Hormonally Related Headaches Last Longer, Are More Severe

Migraine occurs approximately three times more often in women than in men, and research has determined that menstrual hormone changes are one of many potential triggers.

Menstruation is one of the main factors that places women at risk for migraine. Although migraine headaches are equally common in young girls and boys, the number of girls affected increases sharply after the onset of menstruation. About 60% of female migraine sufferers experience menstrual migraine that occurs before, during, or immediately after the period or during ovulation.

Estrogen, the female sex hormone that specifically regulates the menstrual cycle, generally causes menstrual migraine. Changes in the hormone levels of estrogen and progesterone during the menstrual cycle can trigger migraine in sufferers. Women on birth control pills may experience menstrual migraines more frequently because of the influence that oral contraceptives have on estrogen levels. Continue Reading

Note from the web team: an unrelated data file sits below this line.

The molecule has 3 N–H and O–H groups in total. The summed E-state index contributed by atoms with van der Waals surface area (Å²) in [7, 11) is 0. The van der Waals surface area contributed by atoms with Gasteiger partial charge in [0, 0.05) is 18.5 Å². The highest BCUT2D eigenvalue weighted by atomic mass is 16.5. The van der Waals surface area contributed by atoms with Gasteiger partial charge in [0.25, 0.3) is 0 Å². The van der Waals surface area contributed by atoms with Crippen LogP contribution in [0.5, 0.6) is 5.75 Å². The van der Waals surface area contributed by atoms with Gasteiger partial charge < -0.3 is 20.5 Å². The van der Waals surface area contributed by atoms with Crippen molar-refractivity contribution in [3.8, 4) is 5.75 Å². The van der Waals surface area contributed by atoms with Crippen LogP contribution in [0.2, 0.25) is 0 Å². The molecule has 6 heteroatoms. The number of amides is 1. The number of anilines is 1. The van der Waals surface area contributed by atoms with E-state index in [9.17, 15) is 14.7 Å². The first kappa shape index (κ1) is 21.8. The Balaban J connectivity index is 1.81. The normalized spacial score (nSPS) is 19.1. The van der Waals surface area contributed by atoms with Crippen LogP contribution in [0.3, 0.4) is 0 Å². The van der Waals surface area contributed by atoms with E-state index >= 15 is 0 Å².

Pre-Menstrual Syndrome (PMS)

Headache can be a primary symptom of PMS.  PMS is one of the more difficult conditions to treat and its headaches equally as difficult to manage.

If one is experiencing headache prior to, during, or immediately after menses, the use of nonsteroidal anti-inflammatory agents (compounds used to treat arthritis) ergotamine tartrate, or one of the triptans may be helpful in controlling these symptoms.  In some patients, antidepressants such as fluoxetine are used to ameliorate PMS symptoms.

Migraine predominantly associated with menses is referred to as menstrual migraine.